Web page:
Ascher’s intro.
i.     165(c).  This is the pink elephant in the bedroom.  You’ll look at the 1200’s and think you have a deductible loss.  But look at  165(c).  If you’re an individual, you only get to deduct three kinds of losses:
1.    losses incurred in a trade or business
2.    losses incurred in a transaction entered into for profit (stock loss on a .com)
3.    losses incurred in a casualty
ii.    When dealing with capital gains problems, the first thing we have to do is figure out what the hell a capital asset is.
1.     1221 helps in this effort: property held by the taxpayer, whether or not connected with a trade or business.  So my house is a capital asset.  If I sell it at a loss, I’ve got a capital loss; but I can’t deduct it b/c of  165(c).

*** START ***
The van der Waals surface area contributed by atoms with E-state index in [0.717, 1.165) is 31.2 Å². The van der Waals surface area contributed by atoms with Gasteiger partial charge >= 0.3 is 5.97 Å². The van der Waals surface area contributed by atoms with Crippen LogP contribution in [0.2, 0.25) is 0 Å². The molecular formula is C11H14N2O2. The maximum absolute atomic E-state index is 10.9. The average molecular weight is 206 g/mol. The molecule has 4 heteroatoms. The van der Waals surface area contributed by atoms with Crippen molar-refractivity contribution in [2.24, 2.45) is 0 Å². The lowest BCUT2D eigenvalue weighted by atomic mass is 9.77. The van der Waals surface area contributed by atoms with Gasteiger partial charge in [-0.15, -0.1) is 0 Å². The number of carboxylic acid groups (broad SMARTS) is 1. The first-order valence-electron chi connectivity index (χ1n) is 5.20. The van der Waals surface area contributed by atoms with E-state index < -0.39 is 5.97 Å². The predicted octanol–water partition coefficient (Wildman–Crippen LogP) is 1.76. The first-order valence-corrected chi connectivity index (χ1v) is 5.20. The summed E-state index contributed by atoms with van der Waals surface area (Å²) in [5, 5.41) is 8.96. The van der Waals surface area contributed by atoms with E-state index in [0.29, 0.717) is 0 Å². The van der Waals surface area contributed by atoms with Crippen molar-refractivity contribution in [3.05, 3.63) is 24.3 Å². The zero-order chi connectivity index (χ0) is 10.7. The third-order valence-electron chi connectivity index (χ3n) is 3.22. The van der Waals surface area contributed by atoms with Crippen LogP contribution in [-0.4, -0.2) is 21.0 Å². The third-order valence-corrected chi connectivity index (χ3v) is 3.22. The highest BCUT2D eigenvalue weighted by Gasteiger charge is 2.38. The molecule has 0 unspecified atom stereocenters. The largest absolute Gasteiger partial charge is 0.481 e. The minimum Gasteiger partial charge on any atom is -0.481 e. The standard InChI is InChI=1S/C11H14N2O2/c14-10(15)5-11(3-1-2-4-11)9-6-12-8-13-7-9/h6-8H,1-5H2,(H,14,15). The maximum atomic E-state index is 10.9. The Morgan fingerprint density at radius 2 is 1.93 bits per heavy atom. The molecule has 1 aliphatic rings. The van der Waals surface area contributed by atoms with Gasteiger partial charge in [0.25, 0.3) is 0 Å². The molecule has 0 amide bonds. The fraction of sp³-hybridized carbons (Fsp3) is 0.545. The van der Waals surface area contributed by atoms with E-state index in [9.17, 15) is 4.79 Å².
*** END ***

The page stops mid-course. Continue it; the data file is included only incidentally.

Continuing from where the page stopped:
2.    But note: “capital asset” does not include certain types of property held by the taxpayer:
a.    Inventory (the bag of chips at the store)
b.    Real property or depreciable personal property held in the trade or business
i.    Note:  1221(1)-(8) excludes other things from capital gain treatment.  However,
iii.    The second thing we have to do is figure out whether we’re dealing with a short or long terms capital asset.
1.    Go to  1222(1)-(4) and paint by numbers.  It’s a one-year test.  If you’ve held it for more than one year, LT; if less, ST.
iv.    The third thing we ask is what is the net STKL/STKG?
1.    Look at  1222(5) et seq.
v.    The fourth thing we ask is what is the net LTKL/LTKG?
1.    Look at  1222(5) et seq.
vi.    The fifth and final thing we care about is what is a net KG?